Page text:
MSMQ and Session Acks – what’s the story?

I’ve been looking through the online Resource Kit to read up on the MaxUnackedPacket registry value and found some really unhelpful documentation for it so I thought I should explain what’s really going on in case people try to use the ResKit’s information.


“Specifies the maximum size of the message queue to each network session. The value of this entry limits the number and size of messages that can be stored between internal acknowledgments from the receiving server. If the queue fills before an acknowledgment is received, additional messages are discarded.
If the queue is too small, messages might be lost. But because messages in the queue are released again when a session fails, a large queue can flood the system with duplicate messages.”

Gah! How confusing is it to refer to a “message queue” in an article for MSMQ when you are talking about a different sort of message queue. And messages won’t be discarded or lost. Who wrote this stuff? Must get it fixed.

The principle is as follows:

MachineA sends messages to MachineB.
MachineB responds with Session Acknowledgement packets to let MachineA know what messages have arrived successfully.
While MachineA continues to receive acknowledgements, it will keep sending messages to MachineB.

The mechanism to keep track of unacknowledged messages is controlled by the MaxUnackedPacket registry value. The default is 64 which means that MachineA can store up to 64 MessageIds of the messages it has sent. Once an acknowledge packet arrives, MachineA can remove those messages from the list that have been confirmed as safely arrived. Should the list become full then MSMQ on MachineA stops trying to send any new messages until the Session Acknowledgement arrives.

To make sure this doesn’t happen, MachineB will send an acknowledgement at the half-way point (by default, 32 messages) which should hopefully arrive back at MachineA long before the list is full.

Q. But what happens if MachineA doesn’t send many messages? When will MessageB acknowledge them?

By default, MachineB will send a Session Acknowledgement after 500ms of idle time, configured by:


“Sets the maximum idle delay time between receiving a message and sending an acknowledgment to the source.
Idle time is the time during which no messages are sent on the session. It ensures that computers creating a session for a limited time only will get all acknowledgments possible during the session.” 

Q. And what happens if an acknowledgement from MachineB is lost? How will MachineA know what messages have arrived successfully?

MachineA has a timer running that lets it know when acknowledgements are late: 


“Specifies how long Message Queuing waits for internal message acknowledgment of a network session before deciding that the session should be closed.
By default, Message Queuing calculates an optimal acknowledgment timeout based on the quality of the communication line. However, you can override the result of the calculation by adding this entry to the registry and setting it to a different value.”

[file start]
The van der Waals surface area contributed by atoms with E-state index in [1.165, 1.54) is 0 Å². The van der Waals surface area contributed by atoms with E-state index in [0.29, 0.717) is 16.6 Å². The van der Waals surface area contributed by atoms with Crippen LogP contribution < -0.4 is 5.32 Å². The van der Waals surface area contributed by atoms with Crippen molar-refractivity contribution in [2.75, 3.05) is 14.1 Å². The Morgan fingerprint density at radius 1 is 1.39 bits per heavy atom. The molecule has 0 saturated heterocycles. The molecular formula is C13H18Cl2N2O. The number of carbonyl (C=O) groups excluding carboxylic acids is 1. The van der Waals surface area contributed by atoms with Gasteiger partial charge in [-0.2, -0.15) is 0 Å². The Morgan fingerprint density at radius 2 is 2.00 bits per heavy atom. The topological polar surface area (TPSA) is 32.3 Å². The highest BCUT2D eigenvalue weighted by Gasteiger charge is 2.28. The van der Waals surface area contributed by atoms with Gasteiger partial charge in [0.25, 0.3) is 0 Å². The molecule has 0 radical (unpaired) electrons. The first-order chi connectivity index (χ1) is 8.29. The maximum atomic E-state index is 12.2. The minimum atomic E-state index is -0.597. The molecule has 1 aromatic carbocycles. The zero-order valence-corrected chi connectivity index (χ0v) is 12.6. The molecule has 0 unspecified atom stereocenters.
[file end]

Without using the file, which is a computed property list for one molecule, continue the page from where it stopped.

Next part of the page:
Once a session is closed, all messages in the unacknowledged list are resent and the process starts all over again again.

Q. Are there other acknowledgement from MachineB I should worry about?

In addition to Session Acknowledgements, MachineB will also send Order and Store Acknowledgments. The former is to keep transactional messages in sequence and the latter is to confirm when persistent (i.e. recoverable and transactional) messages have been written to disk. The registry values that affect these are respectively:

SeqMaxAckDelay – Defines the length of delay in sending acknowledgements for transacted messages.

SeqResend13Time – Specifies how often outgoing, transacted messages are resent because they are unacknowledged. The value of this entry specifies the interval between resends for the first three times the message is resent.

SeqResend46Time – As above but the value of this entry specifies the interval between resends for the fourth, fifth, and sixth times the message is resent.

SeqResend79Time – As above but the value of this entry specifies the interval between resends for the seventh, eighth, and ninth times the message is resent.

SeqResend10Time – As above but the value of this entry specifies the interval between resends for the tenth and subsequent resend attempts.

StoreAckTimeout – Specifies how long Message Queuing waits for internal message acknowledgement of persistent messages on a network session before deciding that the session should be closed.



Comments (2)

  1. Yoel Arnon says:

    Hi John, Excellent article! Much better than the "official" documentation…

    BTW a "packet" and a "message" are not synonyms. Each MSMQ message consists of several packets (typically three for user message, two for MSMQ internal message like acknowledge). You can see that by using a network sniffer, like Microsoft Network Monitor.

    I think the transactional resend times discussion is very important. In most cases, the default selected for the longer times (especially the 6-hour SeqResend10Time) are way too long, and may cause the outgoing queues to halt for a very long time following a network failure. Besides changing the registry values, these problems can be avoided by abandoning transactional messages and using recoverable messages (most implementations don’t really need transactional messages anyway).



  2. MSDN Archive says:

    You are, of course, correct – my use of "packet" and "message" interchangeably was sloppy.